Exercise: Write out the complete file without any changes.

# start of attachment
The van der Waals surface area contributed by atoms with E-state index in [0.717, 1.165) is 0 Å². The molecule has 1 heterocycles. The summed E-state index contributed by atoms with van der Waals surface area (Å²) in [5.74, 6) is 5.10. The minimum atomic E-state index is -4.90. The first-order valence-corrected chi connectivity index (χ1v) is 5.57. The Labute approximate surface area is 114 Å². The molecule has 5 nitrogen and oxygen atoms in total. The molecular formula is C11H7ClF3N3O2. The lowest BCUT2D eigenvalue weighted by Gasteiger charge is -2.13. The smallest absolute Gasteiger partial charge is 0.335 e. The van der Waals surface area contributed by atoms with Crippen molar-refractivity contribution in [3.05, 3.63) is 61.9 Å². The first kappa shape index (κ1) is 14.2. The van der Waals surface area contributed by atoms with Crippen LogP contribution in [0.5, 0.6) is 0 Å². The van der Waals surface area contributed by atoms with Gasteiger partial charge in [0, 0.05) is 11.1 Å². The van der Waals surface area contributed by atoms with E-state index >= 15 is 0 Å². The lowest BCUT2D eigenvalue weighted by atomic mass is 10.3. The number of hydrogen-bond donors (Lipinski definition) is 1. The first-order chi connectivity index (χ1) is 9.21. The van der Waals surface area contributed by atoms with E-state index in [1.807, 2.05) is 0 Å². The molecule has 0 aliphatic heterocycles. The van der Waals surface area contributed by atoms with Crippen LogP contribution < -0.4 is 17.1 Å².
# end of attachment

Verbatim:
The van der Waals surface area contributed by atoms with E-state index in [0.717, 1.165) is 0 Å². The molecule has 1 heterocycles. The summed E-state index contributed by atoms with van der Waals surface area (Å²) in [5.74, 6) is 5.10. The minimum atomic E-state index is -4.90. The first-order valence-corrected chi connectivity index (χ1v) is 5.57. The Labute approximate surface area is 114 Å². The molecule has 5 nitrogen and oxygen atoms in total. The molecular formula is C11H7ClF3N3O2. The lowest BCUT2D eigenvalue weighted by Gasteiger charge is -2.13. The smallest absolute Gasteiger partial charge is 0.335 e. The van der Waals surface area contributed by atoms with Crippen molar-refractivity contribution in [3.05, 3.63) is 61.9 Å². The first kappa shape index (κ1) is 14.2. The van der Waals surface area contributed by atoms with Crippen LogP contribution in [0.5, 0.6) is 0 Å². The van der Waals surface area contributed by atoms with Gasteiger partial charge in [0, 0.05) is 11.1 Å². The van der Waals surface area contributed by atoms with E-state index >= 15 is 0 Å². The lowest BCUT2D eigenvalue weighted by atomic mass is 10.3. The number of hydrogen-bond donors (Lipinski definition) is 1. The first-order chi connectivity index (χ1) is 9.21. The van der Waals surface area contributed by atoms with E-state index in [1.807, 2.05) is 0 Å². The molecule has 0 aliphatic heterocycles. The van der Waals surface area contributed by atoms with Crippen LogP contribution < -0.4 is 17.1 Å².